The only fractional gold pieces for which evidence exists of actual contemporary use are those of Period One, and these issues are the ones most highly sought by collectors of pioneer gold coins. It must be remembered that the San Francisco branch of the United States Mint didn't get up to full production until 1856, and before that time commerce was handicapped by a lack of adequate coinage. In the early years of the California Gold Rush, small payments were made in "pinches" of gold dust, a flawed system at best. The government was of little help, as it mandated that the federal assay office established in 1851 could coin nothing smaller than a fifty dollar "ingot." While this restriction was lifted the following year, the smallest denomination then being coined was the eagle, or ten-dollar piece.
Private banking and assaying firms stepped in to supply additional coins from 1849 to 1851, but their lowest issues were valued at five dollars, and the demand for small coins remained. Beginning in 1852, this need was met by a handful of jewelers in San Francisco, who began striking small gold pieces valued at one dollar, one half dollar and one quarter dollar. Though the intrinsic values of these coins fluctuated somewhat, they were usually close enough that the inflated boom economy of California neutralized whatever slight loss may have been suffered by those accepting them in trade. Their advantages simply outweighed their disadvantages, and the coins appear to have gained acceptance, as quite a number survive in worn condition.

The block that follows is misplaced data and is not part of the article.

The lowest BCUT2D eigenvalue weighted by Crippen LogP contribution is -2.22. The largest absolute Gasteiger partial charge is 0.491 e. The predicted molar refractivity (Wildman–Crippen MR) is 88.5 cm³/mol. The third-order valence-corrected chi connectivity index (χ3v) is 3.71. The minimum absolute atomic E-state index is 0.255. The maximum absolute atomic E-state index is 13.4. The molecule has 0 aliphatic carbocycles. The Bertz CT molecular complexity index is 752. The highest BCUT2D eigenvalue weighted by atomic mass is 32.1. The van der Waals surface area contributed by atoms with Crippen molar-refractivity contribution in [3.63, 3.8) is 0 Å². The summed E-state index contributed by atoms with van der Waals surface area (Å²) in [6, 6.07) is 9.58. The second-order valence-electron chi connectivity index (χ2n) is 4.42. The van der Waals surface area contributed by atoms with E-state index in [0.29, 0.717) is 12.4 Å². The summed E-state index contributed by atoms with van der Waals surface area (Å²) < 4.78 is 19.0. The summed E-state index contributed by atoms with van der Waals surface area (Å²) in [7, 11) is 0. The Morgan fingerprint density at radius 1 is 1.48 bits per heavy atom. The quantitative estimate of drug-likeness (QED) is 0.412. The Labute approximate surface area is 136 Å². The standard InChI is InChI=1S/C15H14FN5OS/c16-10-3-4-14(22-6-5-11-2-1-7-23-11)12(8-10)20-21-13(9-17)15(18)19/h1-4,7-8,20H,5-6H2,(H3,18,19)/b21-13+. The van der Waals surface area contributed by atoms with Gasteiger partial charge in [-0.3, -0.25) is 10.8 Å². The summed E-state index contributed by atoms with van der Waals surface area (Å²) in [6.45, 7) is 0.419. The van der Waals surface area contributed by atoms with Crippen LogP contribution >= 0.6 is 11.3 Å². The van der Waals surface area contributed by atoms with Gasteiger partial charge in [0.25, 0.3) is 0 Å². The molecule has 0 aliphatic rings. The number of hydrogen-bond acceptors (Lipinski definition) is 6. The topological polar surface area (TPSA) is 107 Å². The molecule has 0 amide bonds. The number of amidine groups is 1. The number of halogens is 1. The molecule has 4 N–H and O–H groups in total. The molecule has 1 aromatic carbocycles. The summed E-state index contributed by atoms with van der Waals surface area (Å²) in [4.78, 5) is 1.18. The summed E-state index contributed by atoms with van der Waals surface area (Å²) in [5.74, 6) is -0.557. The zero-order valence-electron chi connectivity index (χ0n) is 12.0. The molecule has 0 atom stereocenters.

There is scant documentary evidence of actual circulation, yet these small coins have been found in shipwrecks of the time period, and one was even featured in an 1852 newspaper account from New Orleans: "We were shown this morning a gold half dollar, California money, which is so much like the United States gold dollar piece, that the best judges would be completely deceived at a first glance. The half dollar piece is lighter in color, and somewhat smaller in diameter, than the dollar. They are of a private issue, and have stamped on them, HALF-DOLLAR CALIFORNIA GOLD 1852." The lighter color of these coins is the result of their native California bullion, which is rich in silver.